The Trick on BBC1 follow the events of 2009 when Professor Philip Jones headed up the University of East Anglia’s Climate Research Unit, from which several emails were hacked and leaked to the public. Climate change deniers falsely used these as evidence that Professor Jones and his fellow researchers were faking the evidence that the planet was heating up to dangerous levels.
He faced a barrage of hate, including death threats, and it set back attempts to halt climate change for around a decade. The impact on Professor Jones himself was huge. “Within a day or two reporters were outside my house, knocking on my neighbours’ doors, digging for dirt,” he recalls. “I got hundreds of abusive and threatening emails. I knew the accusations were nonsense. But my health deteriorated. I found it difficult to sleep and eat. I was under intense, spiralling pressure and felt I was falling to pieces. Looking back, I suppose I was having some kind of a nervous breakdown.”
According to Entertainmentdaily, Jerome Flynn plays former tabloid editor and PR executive Neil Wallis who represented the University of East Anglia during Climategate, and George MacKay plays his associate.
In an odd way this is cheering news. Jones has presumably given his permission for this massive intrusion into what the media describe as “his private life.” Since exposing traumatic events that caused you suicidal thoughts on prime time TV would obviously risk a recurrence of the trauma, I think we can safely say that Phil’s suicidal thoughts
never existed, that they were a convenient lie enabling Phil to avoid difficult questioning from the Parliamentary Committee and the press. Which I’m sure makes us all feel better. Nice one Phil.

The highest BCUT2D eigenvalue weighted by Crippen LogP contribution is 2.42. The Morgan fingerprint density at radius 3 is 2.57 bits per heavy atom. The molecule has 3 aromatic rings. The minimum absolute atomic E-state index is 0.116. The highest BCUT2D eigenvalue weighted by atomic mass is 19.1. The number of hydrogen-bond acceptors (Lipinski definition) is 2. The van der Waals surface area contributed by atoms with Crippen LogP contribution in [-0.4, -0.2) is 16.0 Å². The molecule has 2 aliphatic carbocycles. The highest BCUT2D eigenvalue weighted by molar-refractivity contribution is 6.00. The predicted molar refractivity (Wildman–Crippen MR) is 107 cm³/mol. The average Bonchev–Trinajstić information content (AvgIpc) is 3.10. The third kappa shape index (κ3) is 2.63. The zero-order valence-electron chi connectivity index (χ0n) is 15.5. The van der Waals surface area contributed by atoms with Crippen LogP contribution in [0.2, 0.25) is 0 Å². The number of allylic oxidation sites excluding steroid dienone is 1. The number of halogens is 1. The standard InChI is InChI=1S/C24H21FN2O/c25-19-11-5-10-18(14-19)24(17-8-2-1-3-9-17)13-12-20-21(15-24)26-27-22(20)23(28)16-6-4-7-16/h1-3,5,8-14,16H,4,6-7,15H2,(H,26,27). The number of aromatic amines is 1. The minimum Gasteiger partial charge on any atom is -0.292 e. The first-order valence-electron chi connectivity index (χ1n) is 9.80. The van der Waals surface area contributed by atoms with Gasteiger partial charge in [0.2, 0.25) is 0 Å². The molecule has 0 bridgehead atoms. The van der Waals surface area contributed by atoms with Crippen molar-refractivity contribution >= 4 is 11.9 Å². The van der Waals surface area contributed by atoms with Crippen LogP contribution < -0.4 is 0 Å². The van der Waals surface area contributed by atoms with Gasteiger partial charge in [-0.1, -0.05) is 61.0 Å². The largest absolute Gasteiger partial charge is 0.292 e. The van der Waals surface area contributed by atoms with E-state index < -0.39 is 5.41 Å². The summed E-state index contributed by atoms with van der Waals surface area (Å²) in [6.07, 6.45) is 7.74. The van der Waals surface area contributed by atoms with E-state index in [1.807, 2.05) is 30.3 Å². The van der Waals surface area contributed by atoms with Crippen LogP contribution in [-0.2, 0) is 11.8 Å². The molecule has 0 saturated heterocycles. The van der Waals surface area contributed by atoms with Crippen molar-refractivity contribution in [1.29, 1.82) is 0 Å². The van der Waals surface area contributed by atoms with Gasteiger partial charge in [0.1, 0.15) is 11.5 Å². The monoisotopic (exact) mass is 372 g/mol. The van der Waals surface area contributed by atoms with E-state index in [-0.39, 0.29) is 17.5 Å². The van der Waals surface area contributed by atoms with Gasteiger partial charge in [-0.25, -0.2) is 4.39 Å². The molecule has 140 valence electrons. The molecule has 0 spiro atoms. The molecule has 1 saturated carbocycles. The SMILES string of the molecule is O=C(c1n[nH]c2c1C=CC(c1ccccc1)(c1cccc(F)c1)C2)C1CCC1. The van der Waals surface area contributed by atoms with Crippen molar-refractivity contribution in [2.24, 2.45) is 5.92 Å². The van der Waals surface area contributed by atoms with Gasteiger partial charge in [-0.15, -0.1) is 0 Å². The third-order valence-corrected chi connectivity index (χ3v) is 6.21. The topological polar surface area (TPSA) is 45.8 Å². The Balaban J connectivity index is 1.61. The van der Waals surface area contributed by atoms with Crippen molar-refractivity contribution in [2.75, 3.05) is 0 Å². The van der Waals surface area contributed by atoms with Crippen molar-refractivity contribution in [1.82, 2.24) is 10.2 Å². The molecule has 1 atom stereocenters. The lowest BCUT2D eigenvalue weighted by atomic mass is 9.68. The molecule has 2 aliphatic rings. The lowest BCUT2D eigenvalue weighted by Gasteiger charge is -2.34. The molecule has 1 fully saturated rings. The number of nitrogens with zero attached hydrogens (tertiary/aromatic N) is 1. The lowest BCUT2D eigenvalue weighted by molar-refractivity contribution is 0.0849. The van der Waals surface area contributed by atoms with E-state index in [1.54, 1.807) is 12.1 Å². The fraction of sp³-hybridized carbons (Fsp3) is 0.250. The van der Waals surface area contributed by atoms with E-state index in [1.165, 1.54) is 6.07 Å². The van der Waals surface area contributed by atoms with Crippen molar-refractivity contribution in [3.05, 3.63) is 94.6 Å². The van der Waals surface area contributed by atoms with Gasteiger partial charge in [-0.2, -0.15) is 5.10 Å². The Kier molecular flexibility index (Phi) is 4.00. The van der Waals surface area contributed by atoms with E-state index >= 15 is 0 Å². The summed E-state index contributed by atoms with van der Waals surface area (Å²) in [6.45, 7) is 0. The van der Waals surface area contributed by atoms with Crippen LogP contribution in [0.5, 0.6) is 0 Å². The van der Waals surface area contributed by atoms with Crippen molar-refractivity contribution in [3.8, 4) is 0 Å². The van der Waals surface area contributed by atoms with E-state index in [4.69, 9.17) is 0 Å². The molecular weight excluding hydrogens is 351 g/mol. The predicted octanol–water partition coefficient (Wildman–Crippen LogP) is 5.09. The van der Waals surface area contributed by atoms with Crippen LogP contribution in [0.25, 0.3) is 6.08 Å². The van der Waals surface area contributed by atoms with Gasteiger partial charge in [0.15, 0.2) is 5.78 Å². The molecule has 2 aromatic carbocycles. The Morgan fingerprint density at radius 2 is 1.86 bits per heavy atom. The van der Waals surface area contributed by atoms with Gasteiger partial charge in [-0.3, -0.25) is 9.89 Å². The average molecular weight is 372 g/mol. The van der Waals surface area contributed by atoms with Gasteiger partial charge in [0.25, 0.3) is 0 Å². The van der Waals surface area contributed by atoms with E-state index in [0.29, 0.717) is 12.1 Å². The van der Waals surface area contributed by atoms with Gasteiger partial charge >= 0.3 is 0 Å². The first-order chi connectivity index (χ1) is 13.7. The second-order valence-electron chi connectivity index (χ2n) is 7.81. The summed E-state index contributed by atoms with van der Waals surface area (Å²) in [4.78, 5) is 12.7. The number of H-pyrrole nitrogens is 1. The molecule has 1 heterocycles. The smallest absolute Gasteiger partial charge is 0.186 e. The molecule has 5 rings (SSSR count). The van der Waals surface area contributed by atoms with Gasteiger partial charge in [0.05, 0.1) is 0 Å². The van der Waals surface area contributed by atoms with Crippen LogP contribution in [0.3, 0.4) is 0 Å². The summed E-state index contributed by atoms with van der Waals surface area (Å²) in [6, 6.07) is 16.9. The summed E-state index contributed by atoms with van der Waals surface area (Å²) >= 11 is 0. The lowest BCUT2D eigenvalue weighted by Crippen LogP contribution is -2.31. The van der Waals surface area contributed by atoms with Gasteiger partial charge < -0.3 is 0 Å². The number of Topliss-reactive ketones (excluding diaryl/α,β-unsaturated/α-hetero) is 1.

[Added following Alan Kendall’s comment below.
Following Alan’s comments, I accept that Jones may well have had suicidal thoughts, and I apologise to him and to his wife for suggesting that he was lying on this subject. I repeat that I find it cheering in an odd way that he now feels well enough to let the BBC tell the story that led to his unfortunate mental suffering, and I look forward to discovering how much of Jones’ lies, obfuscation, conspiratorial plotting to circumvent IPCC rules, and illegal destruction of data is revealed in the BBC’s drama.]
The main proponents of this “thriller,” apart from the wreck of the ex-pseudo-scientist himself, are apparently his loyal wife and two public relations consultants. No mention of Briffa, Mann, Harry “Read Me,” or indeed any of the “human-induced climate deniers” (???) who are the villains of the piece. Since any attempt to portray them in the terms suggested by the above synopses would be potentially libellous, it seems probable that Steve McIntyre etc. will remain a mysterious “they,” conspiring in the shadows, while the real drama plays out between a suffering scientist, his loyal wife, and his PR men. It really tells you all you need to know about the play, the BBC, and climate science.